C-Stand is short for Century Stand. Why did I wait so long to have these in my kit??? Well, they are not cheap, that’s why. I had to make do with what I could when I started, and I didn’t value light stands as I do now. C-Stands are an excellent way to keep your lights safe and secure. They have legs that come out at 90-degree angles then aim down to the ground. I love the turtle base from Kupo Grip. They are so crazy fast to set up and take down. All I have to do is hold the C-Stand horizontal and with the legs up vertical. Then, I slide the collar back to release the legs. Then I let go of the collar as the legs swing down and into place. It just took you 10x longer to read this sentence than it does for the action to take place. These are easily the best way to mount all kinds of things. They telescope up like other light stands too. The ones I use are 10’ tall.
3/8-16 to Baby Pin Adapter
I’ve discussed this a little bit already. The adapter is the top of a tripod, but there is a baby pin instead of tripod legs. It is small and straightforward, but it is conducive to making this whole thing work. This allows me to use anything that accepts a baby pin to mount my camera. Most ball heads, gimbal heads, video heads, etc. are attached to a 3/8-16 thread. This is great because I can attach the baby pin in a grip head and put a camera anywhere. Maybe I want an overhead shot, or I could reach out over an object (like my lap above).
You can think of these a lot like an arm but with a wrist and hand at each end. There is a knob or lever at the elbow that locks it all in place. Instead of hands, though, there are baby pins. These usually have a female 1/4-20 on one end and a female 3/8-16 on the other, but many companies make them in several configurations. These are a great way to mount something in a weird place and lock it off. I have little ones that I use to mount a monitor or small LED light. I have big ones that would hold a camera, strobe, or a laptop tray. I’ll typically put a super clamp or supervisor clamp on one end and then a mount for whatever I’m mounting on the other end. Once the clamp is tight on then, hold the tool in position and tighten the knob. It is so easy.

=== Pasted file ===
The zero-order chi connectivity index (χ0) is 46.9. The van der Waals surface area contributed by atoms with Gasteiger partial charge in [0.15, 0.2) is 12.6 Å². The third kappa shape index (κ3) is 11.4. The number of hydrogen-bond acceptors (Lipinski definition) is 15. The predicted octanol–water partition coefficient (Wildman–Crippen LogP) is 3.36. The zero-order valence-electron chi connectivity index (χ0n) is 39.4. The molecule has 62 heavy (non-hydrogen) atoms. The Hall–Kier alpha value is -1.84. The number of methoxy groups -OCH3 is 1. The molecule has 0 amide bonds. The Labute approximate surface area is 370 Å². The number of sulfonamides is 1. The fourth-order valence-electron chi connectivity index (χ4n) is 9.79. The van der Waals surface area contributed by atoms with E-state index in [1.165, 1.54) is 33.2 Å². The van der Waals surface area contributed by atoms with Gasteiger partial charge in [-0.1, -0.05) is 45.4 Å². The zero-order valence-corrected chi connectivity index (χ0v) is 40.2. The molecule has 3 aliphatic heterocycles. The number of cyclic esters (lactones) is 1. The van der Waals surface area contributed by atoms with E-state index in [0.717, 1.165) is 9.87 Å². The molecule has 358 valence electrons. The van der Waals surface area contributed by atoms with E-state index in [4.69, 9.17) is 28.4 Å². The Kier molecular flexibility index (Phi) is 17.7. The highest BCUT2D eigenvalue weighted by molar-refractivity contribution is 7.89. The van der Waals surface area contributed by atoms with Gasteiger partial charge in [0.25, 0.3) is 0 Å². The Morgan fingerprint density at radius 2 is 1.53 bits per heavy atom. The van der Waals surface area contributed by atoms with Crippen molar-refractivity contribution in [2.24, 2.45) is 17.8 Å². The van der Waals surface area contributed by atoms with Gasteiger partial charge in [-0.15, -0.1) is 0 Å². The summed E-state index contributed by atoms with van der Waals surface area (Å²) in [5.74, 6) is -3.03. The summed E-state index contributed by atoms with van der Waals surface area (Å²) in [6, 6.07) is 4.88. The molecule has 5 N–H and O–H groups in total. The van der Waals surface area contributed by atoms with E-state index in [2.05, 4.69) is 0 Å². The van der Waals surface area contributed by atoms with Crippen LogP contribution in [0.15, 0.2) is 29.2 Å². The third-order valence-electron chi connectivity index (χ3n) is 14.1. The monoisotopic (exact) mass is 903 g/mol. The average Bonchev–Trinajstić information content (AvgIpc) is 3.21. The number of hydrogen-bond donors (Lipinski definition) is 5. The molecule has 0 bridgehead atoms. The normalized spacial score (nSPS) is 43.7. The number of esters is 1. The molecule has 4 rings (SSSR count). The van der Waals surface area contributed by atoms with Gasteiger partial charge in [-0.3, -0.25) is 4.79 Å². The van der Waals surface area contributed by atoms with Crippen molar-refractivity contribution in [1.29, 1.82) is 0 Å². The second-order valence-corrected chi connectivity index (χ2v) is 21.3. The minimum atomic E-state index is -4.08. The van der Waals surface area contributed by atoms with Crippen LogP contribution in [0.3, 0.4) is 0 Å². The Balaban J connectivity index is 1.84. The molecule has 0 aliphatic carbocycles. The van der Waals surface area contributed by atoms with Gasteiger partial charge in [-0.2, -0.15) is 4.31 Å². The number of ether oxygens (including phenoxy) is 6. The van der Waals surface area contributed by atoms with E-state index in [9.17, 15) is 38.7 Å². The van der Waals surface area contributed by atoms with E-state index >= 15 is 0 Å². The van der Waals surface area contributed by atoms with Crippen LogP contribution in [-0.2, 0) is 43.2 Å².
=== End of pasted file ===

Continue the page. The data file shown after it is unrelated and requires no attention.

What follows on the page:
I fill mine with dry beans because sand always leaks out and makes a mess. But the beans will mold if they get wet. I’ve tried steel shot, but they were way too heavy. LOL, I use these for lots of things, but I use a bunch to counterweight the C-Stand rig I described earlier to hold my camera during team ropings. I use them to prop doors open or to rest my strobe heads on in the bed of my truck during outdoor photoshoots when we are driving to a new location.
I saved the best for last. Gaffer tape would be like if duct tape and medical tape had a baby. It feels almost like cloth on the top, but the bottom is sticky like duct tape, and it tears easily. I keep a couple of rolls on hand at all times. I hang up signs with it, hold clothes together to fit models better, repair things, etc. etc. The best part is that it is safe to use, It doesn’t leave a sticky residue, and it comes in various colors.